Mark Johnson reports:
56 days . . . 55 days . . . 54 days . . . ChelseaCaudle began signing her text messages this summer with a countdown. At14 years old, she knew no better way to express what was coming. DayZero was to be Oct. 7, the day Dad left for Army basic training in FortJackson, S.C. He was moving 950 miles from their home in Watertown, 950miles from Mom. Hewas leaving, even though Mom was sick with ovarian cancer. Even thoughhe had been at her side through two long, miserable rounds ofchemotherapy. Even though she now faced the likelihood of a third. In fact, Dad was leaving because Mom was sick.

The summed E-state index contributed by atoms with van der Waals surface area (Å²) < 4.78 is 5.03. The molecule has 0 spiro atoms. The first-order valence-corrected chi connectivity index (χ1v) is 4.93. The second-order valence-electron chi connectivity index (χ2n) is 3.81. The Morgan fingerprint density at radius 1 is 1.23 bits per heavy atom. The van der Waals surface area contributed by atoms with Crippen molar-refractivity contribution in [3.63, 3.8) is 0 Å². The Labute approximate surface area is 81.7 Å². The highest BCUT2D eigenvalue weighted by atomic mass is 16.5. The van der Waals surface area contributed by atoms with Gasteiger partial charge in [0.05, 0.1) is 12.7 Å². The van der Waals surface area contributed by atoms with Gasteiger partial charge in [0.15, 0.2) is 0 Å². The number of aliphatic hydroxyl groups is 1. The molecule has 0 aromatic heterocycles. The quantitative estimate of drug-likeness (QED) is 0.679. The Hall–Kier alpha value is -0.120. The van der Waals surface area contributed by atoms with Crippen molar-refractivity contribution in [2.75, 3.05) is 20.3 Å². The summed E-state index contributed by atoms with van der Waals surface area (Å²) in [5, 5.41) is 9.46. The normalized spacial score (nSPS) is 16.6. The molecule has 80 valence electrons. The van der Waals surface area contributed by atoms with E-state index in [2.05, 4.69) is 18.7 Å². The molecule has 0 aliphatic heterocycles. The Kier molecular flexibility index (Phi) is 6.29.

InMarch, he was laid off from his job as a raw materials coordinator fora plastics company called PolyOne, where he'd worked for 20 years. Hisseverance package had provided several months' salary, but by Augustthe paychecks were winding down. Soon the cost of his family healthcoverage was going to triple, then a few months after that, nearlytriple again. They needed coverage so Mom could fight her cancer. Dad's solution: a four-year hitch in the Army.
(Hat tip: Zaid Jilani)